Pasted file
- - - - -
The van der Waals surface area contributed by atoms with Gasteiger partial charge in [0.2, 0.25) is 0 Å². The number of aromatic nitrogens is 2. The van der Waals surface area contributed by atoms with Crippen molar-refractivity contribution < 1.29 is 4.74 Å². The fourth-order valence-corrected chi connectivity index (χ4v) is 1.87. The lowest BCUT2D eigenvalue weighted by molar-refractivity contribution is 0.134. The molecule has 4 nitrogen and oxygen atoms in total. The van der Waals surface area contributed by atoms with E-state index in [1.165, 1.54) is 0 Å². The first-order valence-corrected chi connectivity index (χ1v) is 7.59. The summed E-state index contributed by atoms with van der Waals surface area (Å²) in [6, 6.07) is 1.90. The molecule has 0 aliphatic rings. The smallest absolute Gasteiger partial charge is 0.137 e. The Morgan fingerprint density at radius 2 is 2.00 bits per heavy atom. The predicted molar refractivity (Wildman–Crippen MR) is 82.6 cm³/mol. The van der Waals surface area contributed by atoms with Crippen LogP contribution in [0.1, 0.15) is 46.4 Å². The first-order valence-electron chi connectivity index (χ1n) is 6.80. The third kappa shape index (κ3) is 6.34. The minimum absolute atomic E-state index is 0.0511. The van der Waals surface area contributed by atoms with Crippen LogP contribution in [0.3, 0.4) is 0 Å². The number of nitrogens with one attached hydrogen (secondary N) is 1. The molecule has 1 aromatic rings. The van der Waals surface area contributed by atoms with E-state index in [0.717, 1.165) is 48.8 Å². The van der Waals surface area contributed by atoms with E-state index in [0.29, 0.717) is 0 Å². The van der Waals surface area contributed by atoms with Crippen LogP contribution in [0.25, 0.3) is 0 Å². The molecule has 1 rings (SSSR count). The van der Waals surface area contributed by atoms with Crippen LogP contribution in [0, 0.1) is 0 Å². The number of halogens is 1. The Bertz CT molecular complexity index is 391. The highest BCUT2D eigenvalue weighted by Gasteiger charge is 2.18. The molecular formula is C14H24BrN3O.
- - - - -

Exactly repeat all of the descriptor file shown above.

The van der Waals surface area contributed by atoms with Gasteiger partial charge in [0.2, 0.25) is 0 Å². The number of aromatic nitrogens is 2. The van der Waals surface area contributed by atoms with Crippen molar-refractivity contribution < 1.29 is 4.74 Å². The fourth-order valence-corrected chi connectivity index (χ4v) is 1.87. The lowest BCUT2D eigenvalue weighted by molar-refractivity contribution is 0.134. The molecule has 4 nitrogen and oxygen atoms in total. The van der Waals surface area contributed by atoms with E-state index in [1.165, 1.54) is 0 Å². The first-order valence-corrected chi connectivity index (χ1v) is 7.59. The summed E-state index contributed by atoms with van der Waals surface area (Å²) in [6, 6.07) is 1.90. The molecule has 0 aliphatic rings. The smallest absolute Gasteiger partial charge is 0.137 e. The Morgan fingerprint density at radius 2 is 2.00 bits per heavy atom. The predicted molar refractivity (Wildman–Crippen MR) is 82.6 cm³/mol. The van der Waals surface area contributed by atoms with Crippen LogP contribution in [0.1, 0.15) is 46.4 Å². The first-order valence-electron chi connectivity index (χ1n) is 6.80. The third kappa shape index (κ3) is 6.34. The minimum absolute atomic E-state index is 0.0511. The van der Waals surface area contributed by atoms with Crippen LogP contribution in [0.3, 0.4) is 0 Å². The number of nitrogens with one attached hydrogen (secondary N) is 1. The molecule has 1 aromatic rings. The van der Waals surface area contributed by atoms with E-state index in [0.717, 1.165) is 48.8 Å². The van der Waals surface area contributed by atoms with E-state index in [0.29, 0.717) is 0 Å². The van der Waals surface area contributed by atoms with Crippen LogP contribution in [0.25, 0.3) is 0 Å². The molecule has 1 rings (SSSR count). The van der Waals surface area contributed by atoms with Crippen LogP contribution in [0, 0.1) is 0 Å². The number of halogens is 1. The Bertz CT molecular complexity index is 391. The highest BCUT2D eigenvalue weighted by Gasteiger charge is 2.18. The molecular formula is C14H24BrN3O.